For over 20 years it was my high privilege to be on the Supreme Court with Justice John Paul Stevens. There were just nine of us at the conference table of course, and it was often John who proposed arguments that we simply had to address. He was remarkably well prepared in every case. He was emphatic always in asking this question: Is what the Court about to do fair to the injured party? He was brilliant at interpreting the law in a way to reach what he considered to be the fair result.

We became close personal friends. John had a brilliant mind. He enjoyed discussing literature, sports, history, the law, and endless other subjects. We used to say that we should not visit each other’s chambers too often because once we started to talk it was hard to stop.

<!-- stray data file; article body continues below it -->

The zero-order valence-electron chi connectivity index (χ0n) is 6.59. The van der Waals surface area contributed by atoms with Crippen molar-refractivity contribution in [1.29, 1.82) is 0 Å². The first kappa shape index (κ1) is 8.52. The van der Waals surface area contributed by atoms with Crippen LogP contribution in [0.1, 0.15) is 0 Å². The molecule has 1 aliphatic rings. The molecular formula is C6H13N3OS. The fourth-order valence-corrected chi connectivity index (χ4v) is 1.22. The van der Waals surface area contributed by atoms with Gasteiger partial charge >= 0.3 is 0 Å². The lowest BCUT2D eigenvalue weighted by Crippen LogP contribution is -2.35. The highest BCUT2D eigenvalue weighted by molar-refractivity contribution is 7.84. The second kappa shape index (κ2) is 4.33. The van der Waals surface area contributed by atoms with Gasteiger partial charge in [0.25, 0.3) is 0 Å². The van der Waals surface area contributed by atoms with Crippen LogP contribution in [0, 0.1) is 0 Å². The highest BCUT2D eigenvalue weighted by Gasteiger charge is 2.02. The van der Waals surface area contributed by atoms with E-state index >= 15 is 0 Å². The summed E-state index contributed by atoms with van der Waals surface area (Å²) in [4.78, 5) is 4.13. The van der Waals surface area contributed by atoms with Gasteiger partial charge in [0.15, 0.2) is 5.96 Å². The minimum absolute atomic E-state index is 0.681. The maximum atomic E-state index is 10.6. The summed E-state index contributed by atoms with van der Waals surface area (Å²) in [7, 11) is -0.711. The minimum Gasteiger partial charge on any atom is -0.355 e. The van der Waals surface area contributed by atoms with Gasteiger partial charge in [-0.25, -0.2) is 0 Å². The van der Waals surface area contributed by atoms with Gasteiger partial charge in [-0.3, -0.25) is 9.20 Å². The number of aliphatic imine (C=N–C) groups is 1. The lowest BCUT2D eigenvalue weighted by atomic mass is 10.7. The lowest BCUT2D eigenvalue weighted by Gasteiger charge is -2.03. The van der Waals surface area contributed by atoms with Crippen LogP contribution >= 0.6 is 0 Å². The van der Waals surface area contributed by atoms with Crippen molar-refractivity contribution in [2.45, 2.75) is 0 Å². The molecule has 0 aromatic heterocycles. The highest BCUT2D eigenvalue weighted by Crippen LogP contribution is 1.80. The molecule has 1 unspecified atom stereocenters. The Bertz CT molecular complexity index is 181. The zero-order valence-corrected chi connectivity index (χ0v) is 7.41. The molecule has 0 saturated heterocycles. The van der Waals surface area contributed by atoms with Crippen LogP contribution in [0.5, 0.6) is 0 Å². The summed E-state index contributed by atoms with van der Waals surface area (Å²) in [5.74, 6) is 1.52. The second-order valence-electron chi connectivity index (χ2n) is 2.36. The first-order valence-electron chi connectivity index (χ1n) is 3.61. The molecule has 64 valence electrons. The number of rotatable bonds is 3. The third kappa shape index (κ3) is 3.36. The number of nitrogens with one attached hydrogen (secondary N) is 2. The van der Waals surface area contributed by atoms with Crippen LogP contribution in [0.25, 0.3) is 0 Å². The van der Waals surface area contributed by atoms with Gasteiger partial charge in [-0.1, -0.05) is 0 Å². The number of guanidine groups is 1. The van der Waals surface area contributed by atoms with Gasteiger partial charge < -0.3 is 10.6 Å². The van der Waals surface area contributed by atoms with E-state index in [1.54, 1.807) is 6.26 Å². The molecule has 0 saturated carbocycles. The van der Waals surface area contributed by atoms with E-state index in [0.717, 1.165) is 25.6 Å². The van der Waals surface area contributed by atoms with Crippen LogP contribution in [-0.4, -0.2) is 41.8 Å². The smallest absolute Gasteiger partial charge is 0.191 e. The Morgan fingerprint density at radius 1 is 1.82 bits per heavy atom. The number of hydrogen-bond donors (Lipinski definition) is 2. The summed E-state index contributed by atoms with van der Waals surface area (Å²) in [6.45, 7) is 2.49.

He extended a gracious welcome to Mary and me when we came to Washington. This was the beginning of our long friendship. To have this distinguished World War II veteran, this brilliant attorney, this remarkable judge as our close friend gave us new energy and drive to meet the expectations of all of my colleagues.

We send our deepest sympathies to his family, and of course to our own colleagues, who will always remember and always miss John Paul Stevens.

Mark Trahant is the editor of Indian Country Today. He is a member of the Shoshone-Bannock Tribes. Follow him on Twitter @TrahantReports.

This story originally appeared on Indian Country Today on July 17, 2019.